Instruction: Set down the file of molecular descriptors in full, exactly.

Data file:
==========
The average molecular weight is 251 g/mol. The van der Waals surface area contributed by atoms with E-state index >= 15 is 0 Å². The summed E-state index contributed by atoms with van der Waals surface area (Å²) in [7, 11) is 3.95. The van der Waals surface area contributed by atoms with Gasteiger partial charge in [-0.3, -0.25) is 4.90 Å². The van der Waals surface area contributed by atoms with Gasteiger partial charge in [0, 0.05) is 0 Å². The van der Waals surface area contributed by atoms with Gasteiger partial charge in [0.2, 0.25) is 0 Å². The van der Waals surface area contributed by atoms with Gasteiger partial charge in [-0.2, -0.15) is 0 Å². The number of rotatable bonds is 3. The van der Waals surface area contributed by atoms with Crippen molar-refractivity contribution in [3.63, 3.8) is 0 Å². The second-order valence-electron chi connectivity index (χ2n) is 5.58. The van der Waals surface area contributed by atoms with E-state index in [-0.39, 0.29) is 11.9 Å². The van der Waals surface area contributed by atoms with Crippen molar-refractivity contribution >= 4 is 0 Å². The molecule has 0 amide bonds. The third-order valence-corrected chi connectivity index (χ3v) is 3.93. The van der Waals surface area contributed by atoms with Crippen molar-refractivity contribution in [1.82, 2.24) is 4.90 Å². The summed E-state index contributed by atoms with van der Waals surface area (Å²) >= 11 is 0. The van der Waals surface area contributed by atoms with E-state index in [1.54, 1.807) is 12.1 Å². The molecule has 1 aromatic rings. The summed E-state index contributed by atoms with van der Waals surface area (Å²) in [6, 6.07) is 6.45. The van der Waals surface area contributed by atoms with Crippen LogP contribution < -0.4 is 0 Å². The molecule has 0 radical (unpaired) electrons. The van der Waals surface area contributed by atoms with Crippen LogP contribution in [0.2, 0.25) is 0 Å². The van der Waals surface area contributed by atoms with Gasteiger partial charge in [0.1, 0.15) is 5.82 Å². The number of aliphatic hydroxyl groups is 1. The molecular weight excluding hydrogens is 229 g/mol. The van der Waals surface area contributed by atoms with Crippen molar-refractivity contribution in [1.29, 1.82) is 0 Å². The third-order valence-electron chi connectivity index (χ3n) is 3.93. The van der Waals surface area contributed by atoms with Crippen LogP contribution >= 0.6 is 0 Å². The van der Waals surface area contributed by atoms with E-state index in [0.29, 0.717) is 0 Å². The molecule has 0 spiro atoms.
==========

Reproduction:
The average molecular weight is 251 g/mol. The van der Waals surface area contributed by atoms with E-state index >= 15 is 0 Å². The summed E-state index contributed by atoms with van der Waals surface area (Å²) in [7, 11) is 3.95. The van der Waals surface area contributed by atoms with Gasteiger partial charge in [-0.3, -0.25) is 4.90 Å². The van der Waals surface area contributed by atoms with Gasteiger partial charge in [0, 0.05) is 0 Å². The van der Waals surface area contributed by atoms with Gasteiger partial charge in [0.2, 0.25) is 0 Å². The van der Waals surface area contributed by atoms with Gasteiger partial charge in [-0.2, -0.15) is 0 Å². The number of rotatable bonds is 3. The van der Waals surface area contributed by atoms with Crippen molar-refractivity contribution in [3.63, 3.8) is 0 Å². The second-order valence-electron chi connectivity index (χ2n) is 5.58. The van der Waals surface area contributed by atoms with E-state index in [-0.39, 0.29) is 11.9 Å². The van der Waals surface area contributed by atoms with Crippen molar-refractivity contribution >= 4 is 0 Å². The molecule has 0 amide bonds. The third-order valence-corrected chi connectivity index (χ3v) is 3.93. The van der Waals surface area contributed by atoms with Crippen molar-refractivity contribution in [1.82, 2.24) is 4.90 Å². The summed E-state index contributed by atoms with van der Waals surface area (Å²) >= 11 is 0. The van der Waals surface area contributed by atoms with E-state index in [1.54, 1.807) is 12.1 Å². The molecule has 1 aromatic rings. The summed E-state index contributed by atoms with van der Waals surface area (Å²) in [6, 6.07) is 6.45. The van der Waals surface area contributed by atoms with Crippen LogP contribution < -0.4 is 0 Å². The molecule has 0 radical (unpaired) electrons. The van der Waals surface area contributed by atoms with Crippen LogP contribution in [0.2, 0.25) is 0 Å². The van der Waals surface area contributed by atoms with Gasteiger partial charge in [0.1, 0.15) is 5.82 Å². The number of aliphatic hydroxyl groups is 1. The molecular weight excluding hydrogens is 229 g/mol. The van der Waals surface area contributed by atoms with Crippen molar-refractivity contribution in [1.29, 1.82) is 0 Å². The third-order valence-electron chi connectivity index (χ3n) is 3.93. The van der Waals surface area contributed by atoms with Crippen LogP contribution >= 0.6 is 0 Å². The van der Waals surface area contributed by atoms with E-state index in [0.29, 0.717) is 0 Å². The molecule has 0 spiro atoms.